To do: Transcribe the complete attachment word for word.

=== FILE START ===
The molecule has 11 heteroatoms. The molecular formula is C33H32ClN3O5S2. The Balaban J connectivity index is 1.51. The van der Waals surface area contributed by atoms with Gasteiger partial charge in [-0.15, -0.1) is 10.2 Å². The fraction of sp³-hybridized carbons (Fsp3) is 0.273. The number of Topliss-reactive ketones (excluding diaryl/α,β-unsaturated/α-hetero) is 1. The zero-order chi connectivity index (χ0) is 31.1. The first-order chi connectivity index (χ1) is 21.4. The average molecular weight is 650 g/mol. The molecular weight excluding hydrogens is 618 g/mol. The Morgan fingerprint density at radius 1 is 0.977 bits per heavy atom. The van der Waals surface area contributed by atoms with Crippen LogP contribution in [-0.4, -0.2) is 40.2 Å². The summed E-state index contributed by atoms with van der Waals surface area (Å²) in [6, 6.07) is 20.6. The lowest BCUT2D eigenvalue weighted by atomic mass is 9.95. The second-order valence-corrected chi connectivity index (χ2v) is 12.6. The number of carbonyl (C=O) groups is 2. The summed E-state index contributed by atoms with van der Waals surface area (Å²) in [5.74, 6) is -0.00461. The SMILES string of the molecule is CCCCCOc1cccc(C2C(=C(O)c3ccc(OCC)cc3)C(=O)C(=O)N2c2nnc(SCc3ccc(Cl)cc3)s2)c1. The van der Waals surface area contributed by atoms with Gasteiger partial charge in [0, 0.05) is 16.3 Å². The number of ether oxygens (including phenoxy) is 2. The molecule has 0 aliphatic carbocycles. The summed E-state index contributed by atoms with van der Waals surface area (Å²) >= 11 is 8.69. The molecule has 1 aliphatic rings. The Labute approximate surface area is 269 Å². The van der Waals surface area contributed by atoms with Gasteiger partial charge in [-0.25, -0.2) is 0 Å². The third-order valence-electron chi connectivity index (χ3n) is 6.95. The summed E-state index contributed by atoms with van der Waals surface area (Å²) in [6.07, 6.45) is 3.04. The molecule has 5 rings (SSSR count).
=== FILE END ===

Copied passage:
The molecule has 11 heteroatoms. The molecular formula is C33H32ClN3O5S2. The Balaban J connectivity index is 1.51. The van der Waals surface area contributed by atoms with Gasteiger partial charge in [-0.15, -0.1) is 10.2 Å². The fraction of sp³-hybridized carbons (Fsp3) is 0.273. The number of Topliss-reactive ketones (excluding diaryl/α,β-unsaturated/α-hetero) is 1. The zero-order chi connectivity index (χ0) is 31.1. The first-order chi connectivity index (χ1) is 21.4. The average molecular weight is 650 g/mol. The molecular weight excluding hydrogens is 618 g/mol. The Morgan fingerprint density at radius 1 is 0.977 bits per heavy atom. The van der Waals surface area contributed by atoms with Crippen LogP contribution in [-0.4, -0.2) is 40.2 Å². The summed E-state index contributed by atoms with van der Waals surface area (Å²) in [6, 6.07) is 20.6. The lowest BCUT2D eigenvalue weighted by atomic mass is 9.95. The second-order valence-corrected chi connectivity index (χ2v) is 12.6. The number of carbonyl (C=O) groups is 2. The summed E-state index contributed by atoms with van der Waals surface area (Å²) in [5.74, 6) is -0.00461. The SMILES string of the molecule is CCCCCOc1cccc(C2C(=C(O)c3ccc(OCC)cc3)C(=O)C(=O)N2c2nnc(SCc3ccc(Cl)cc3)s2)c1. The van der Waals surface area contributed by atoms with Gasteiger partial charge in [0, 0.05) is 16.3 Å². The number of ether oxygens (including phenoxy) is 2. The molecule has 0 aliphatic carbocycles. The summed E-state index contributed by atoms with van der Waals surface area (Å²) >= 11 is 8.69. The molecule has 1 aliphatic rings. The Labute approximate surface area is 269 Å². The van der Waals surface area contributed by atoms with Gasteiger partial charge in [-0.25, -0.2) is 0 Å². The third-order valence-electron chi connectivity index (χ3n) is 6.95. The summed E-state index contributed by atoms with van der Waals surface area (Å²) in [6.07, 6.45) is 3.04. The molecule has 5 rings (SSSR count).